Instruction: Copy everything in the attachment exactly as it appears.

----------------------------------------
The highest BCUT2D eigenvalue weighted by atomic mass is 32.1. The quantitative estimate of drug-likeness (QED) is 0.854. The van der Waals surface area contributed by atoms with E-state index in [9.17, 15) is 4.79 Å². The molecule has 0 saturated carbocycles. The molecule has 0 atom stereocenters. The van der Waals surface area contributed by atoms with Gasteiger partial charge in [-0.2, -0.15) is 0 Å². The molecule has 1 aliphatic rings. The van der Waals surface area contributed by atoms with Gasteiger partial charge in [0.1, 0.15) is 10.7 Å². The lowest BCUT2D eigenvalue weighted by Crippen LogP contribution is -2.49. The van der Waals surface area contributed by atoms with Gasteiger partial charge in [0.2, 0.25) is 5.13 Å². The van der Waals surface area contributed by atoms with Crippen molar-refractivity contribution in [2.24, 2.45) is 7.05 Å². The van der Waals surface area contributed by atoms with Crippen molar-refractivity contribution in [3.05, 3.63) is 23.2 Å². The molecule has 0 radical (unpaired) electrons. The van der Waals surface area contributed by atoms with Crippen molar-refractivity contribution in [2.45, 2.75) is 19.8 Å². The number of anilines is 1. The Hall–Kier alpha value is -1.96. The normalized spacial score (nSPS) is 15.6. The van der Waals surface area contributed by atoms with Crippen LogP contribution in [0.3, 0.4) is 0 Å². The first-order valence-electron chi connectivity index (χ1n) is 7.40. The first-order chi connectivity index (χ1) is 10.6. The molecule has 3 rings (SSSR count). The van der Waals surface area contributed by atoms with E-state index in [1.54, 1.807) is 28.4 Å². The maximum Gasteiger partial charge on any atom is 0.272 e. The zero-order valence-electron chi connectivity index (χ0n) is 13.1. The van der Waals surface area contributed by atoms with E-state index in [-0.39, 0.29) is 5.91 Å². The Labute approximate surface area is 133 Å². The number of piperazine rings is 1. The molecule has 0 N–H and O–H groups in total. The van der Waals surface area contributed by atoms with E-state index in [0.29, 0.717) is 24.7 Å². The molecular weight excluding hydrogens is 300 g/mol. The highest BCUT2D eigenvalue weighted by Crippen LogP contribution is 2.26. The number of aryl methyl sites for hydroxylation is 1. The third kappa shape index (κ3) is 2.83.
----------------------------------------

The highest BCUT2D eigenvalue weighted by atomic mass is 32.1. The quantitative estimate of drug-likeness (QED) is 0.854. The van der Waals surface area contributed by atoms with E-state index in [9.17, 15) is 4.79 Å². The molecule has 0 saturated carbocycles. The molecule has 0 atom stereocenters. The van der Waals surface area contributed by atoms with Gasteiger partial charge in [-0.2, -0.15) is 0 Å². The molecule has 1 aliphatic rings. The van der Waals surface area contributed by atoms with Gasteiger partial charge in [0.1, 0.15) is 10.7 Å². The lowest BCUT2D eigenvalue weighted by Crippen LogP contribution is -2.49. The van der Waals surface area contributed by atoms with Gasteiger partial charge in [0.2, 0.25) is 5.13 Å². The van der Waals surface area contributed by atoms with Crippen molar-refractivity contribution in [2.24, 2.45) is 7.05 Å². The van der Waals surface area contributed by atoms with Crippen molar-refractivity contribution in [3.05, 3.63) is 23.2 Å². The molecule has 0 radical (unpaired) electrons. The van der Waals surface area contributed by atoms with Crippen molar-refractivity contribution in [2.45, 2.75) is 19.8 Å². The number of anilines is 1. The Hall–Kier alpha value is -1.96. The normalized spacial score (nSPS) is 15.6. The van der Waals surface area contributed by atoms with Crippen LogP contribution in [0.3, 0.4) is 0 Å². The first-order valence-electron chi connectivity index (χ1n) is 7.40. The first-order chi connectivity index (χ1) is 10.6. The molecule has 3 rings (SSSR count). The van der Waals surface area contributed by atoms with E-state index in [1.54, 1.807) is 28.4 Å². The maximum Gasteiger partial charge on any atom is 0.272 e. The zero-order valence-electron chi connectivity index (χ0n) is 13.1. The van der Waals surface area contributed by atoms with E-state index in [-0.39, 0.29) is 5.91 Å². The Labute approximate surface area is 133 Å². The number of piperazine rings is 1. The molecule has 0 N–H and O–H groups in total. The van der Waals surface area contributed by atoms with E-state index in [0.29, 0.717) is 24.7 Å². The molecular weight excluding hydrogens is 300 g/mol. The highest BCUT2D eigenvalue weighted by Crippen LogP contribution is 2.26. The number of aryl methyl sites for hydroxylation is 1. The third kappa shape index (κ3) is 2.83.